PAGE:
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You specifically asked about craving acceptance, and I'd like to offer a theory about that.

 

Christianity is set up to make us feel like poor miserable sinners deserving of hell, but if you do the right things (believe in Jesus, live a good Christian life, etc.) you will be saved from yourself and from eternal damnation. But the rules are kind of vague. Your "good works are like filthy rags", but Jesus loves you, so you should do good works anyway. How do you know if your works are good enough or if you are doing enough, giving enough, grovelling to God enough, sacrificing enough? You have original sin and continue to be a worthless sinner, but Jesus will forgive you if you believe. How do you know if you believe enough? What if you have a single doubt -- are you going to be rejected by Jesus and/or the Holy Spirit and condemn yourself to hell? If you're like me, you spent a lot of time begging Jesus to accept you anyway. I never really knew if I was saved.

 

The church people play into this as well. What if you do some sin(s) and they notice -- will they forgive you and help you move on, or will they condemn the sin, secretly judge you, gossip about you (under the guise that others should "pray for you"), stop talking to you at services, look at you funny, or at worst, shun and/or ban you? (In my experience, expect the worst from them.) How much do you have to give (time, money, talent) to be in the good graces of the club? Have you done enough yet? Are you on the right committees? Have you joined the right study group? And if you're giving a lot and then run out of steam, will they not accept you any more? Should you sacrifice your life and health to give even more of yourself? When will it be enough? And what if you're not as "on fire for Jesus" as some of the other people around you? Will you be thought of as a dreaded "lukewarm" Christian? Even if you don't feel it, should you fake it to fit in, and hope you finally convince yourself to feel it? What should you do?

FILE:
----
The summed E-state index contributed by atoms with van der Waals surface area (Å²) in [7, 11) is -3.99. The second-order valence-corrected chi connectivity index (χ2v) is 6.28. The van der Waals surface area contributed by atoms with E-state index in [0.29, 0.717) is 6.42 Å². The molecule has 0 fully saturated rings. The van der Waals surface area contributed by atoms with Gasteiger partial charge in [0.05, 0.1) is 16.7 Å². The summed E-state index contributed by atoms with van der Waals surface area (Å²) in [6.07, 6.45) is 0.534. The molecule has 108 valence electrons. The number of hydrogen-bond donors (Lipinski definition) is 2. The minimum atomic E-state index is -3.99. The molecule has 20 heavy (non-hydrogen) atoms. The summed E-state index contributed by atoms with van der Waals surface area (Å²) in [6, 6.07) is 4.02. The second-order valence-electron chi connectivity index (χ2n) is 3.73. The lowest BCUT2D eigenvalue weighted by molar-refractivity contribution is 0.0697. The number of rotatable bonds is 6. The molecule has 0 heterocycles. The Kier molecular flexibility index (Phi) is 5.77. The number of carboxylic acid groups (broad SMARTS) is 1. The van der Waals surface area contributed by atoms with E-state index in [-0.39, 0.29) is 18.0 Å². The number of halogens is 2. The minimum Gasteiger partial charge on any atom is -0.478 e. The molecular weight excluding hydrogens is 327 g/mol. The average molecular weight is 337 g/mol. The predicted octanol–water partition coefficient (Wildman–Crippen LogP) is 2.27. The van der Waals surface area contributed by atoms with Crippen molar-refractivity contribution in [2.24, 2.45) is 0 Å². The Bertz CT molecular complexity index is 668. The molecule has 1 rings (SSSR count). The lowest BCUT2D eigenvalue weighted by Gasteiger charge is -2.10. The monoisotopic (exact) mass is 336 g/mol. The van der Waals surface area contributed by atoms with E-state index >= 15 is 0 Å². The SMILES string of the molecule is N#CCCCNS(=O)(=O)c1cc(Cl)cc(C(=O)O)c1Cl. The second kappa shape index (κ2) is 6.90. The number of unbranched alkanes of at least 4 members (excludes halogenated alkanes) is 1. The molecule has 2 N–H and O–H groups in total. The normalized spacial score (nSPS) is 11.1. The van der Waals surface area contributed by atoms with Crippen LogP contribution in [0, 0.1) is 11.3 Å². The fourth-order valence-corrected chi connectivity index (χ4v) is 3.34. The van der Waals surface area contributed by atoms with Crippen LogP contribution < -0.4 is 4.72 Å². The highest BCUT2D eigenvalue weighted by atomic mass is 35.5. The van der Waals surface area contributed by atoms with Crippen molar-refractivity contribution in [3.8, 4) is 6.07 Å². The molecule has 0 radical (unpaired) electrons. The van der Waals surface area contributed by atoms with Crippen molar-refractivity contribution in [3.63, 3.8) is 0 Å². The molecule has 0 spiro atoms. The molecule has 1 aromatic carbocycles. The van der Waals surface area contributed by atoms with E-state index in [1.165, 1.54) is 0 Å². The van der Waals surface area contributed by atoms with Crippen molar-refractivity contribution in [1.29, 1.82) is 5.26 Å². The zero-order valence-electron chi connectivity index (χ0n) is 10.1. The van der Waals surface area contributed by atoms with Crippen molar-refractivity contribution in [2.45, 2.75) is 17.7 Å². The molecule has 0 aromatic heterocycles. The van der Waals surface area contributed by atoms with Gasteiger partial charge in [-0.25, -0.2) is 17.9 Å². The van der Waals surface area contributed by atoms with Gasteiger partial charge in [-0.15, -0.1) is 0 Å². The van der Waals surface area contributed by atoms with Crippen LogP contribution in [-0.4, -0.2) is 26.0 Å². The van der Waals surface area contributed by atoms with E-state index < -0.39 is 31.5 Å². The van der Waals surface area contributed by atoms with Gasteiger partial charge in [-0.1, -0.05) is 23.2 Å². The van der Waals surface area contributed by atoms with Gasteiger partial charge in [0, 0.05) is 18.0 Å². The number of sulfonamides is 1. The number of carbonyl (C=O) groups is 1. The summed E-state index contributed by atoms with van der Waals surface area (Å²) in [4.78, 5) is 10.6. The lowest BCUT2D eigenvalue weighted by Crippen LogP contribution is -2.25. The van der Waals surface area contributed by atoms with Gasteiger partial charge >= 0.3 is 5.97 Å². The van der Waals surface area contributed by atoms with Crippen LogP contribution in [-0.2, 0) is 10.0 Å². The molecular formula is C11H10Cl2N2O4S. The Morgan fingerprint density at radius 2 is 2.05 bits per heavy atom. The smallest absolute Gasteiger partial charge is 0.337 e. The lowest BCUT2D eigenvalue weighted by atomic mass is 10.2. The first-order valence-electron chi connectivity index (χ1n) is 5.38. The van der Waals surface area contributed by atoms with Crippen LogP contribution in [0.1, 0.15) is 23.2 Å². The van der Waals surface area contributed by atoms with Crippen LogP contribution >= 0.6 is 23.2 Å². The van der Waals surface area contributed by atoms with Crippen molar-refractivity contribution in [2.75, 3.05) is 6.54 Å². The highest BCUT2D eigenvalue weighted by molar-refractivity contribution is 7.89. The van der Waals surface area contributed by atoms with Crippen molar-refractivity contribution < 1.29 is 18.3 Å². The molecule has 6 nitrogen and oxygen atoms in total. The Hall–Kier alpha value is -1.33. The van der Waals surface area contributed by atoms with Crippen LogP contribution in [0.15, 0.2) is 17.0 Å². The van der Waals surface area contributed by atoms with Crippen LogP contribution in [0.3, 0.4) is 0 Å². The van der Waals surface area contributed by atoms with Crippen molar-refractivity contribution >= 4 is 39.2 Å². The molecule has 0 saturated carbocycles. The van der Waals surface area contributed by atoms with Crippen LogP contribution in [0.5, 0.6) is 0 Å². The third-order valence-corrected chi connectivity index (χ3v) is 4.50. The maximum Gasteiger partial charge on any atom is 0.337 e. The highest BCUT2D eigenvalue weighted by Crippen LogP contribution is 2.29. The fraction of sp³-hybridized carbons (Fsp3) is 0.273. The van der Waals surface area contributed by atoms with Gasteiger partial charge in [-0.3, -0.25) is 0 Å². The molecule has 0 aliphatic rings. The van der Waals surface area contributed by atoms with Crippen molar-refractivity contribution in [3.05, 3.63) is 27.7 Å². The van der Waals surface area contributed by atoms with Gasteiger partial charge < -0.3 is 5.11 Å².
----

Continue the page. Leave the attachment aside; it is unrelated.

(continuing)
I could go on and on, but the whole point is that both God and his people have set us up to feel unacceptable, constantly dangling that carrot of love and acceptance out in front of us. The carrot constantly moves. The rules can be black and white at times, but arbitrary at other times. It's just a confusing and degrading mess.

 

You crave acceptance because you have been brainwashed that you need it and must do some mysterious things to get it. Any slip up and you're out of the club and possibly going straight to hell.

 

I hope this resonates with you. And I hope you can step back and look from the outside, and see what has been done to you in this regard. That is the first step toward conquering this nonsense.

 

Throw off those shackles of self-doubt. You are good enough. You are interesting enough. You are lovable enough. You have already given enough. You tried hard enough. You did not fail -- you succeeded in figuring out the mindf*ck sham that so many are still stuck in. Wow, that is a great accomplishment! You can now take charge of your life, your mind, your relationships, your money, your time. This gigantic success of seeing through the lies will lead you to more and more successes in your life. You are in control now. Move forward with the topics, work, pasttimes and people that interest and inspire you. Welcome to a whole new life.

 

Sounds like a huge success to me!

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Thanks everybody. I'm starting to think my theory on why I can't come out is wrong. I just had a ministry support raising call from someone I knew in college. Going into it, I wanted to just say, "actually I've walked away from Jesus," but I couldn't do it. Wanting to be accepted had nothing to do with it. Having not talked to this person in years, I didn't really care whether she was judging me or accepted me. The call started and she mentioned that she remembered my prayer requests from the last time we spoke before I moved away and I was touched.

 

I'm having trouble figuring out why I do the things I do (Romans 7, anyone?), but I think there were two things at play here:

 

1. I didn't want to just say to someone who is dedicating her life to being in ministry that I believed she was dedicating her life to a lie. I realize that it would be better for her to know that she was dedicating her life to a lie, but I just can't be that confrontational. I had the same problem when I was a Christian. Hundreds of people are going to Hell because I couldn't tell them about Jesus.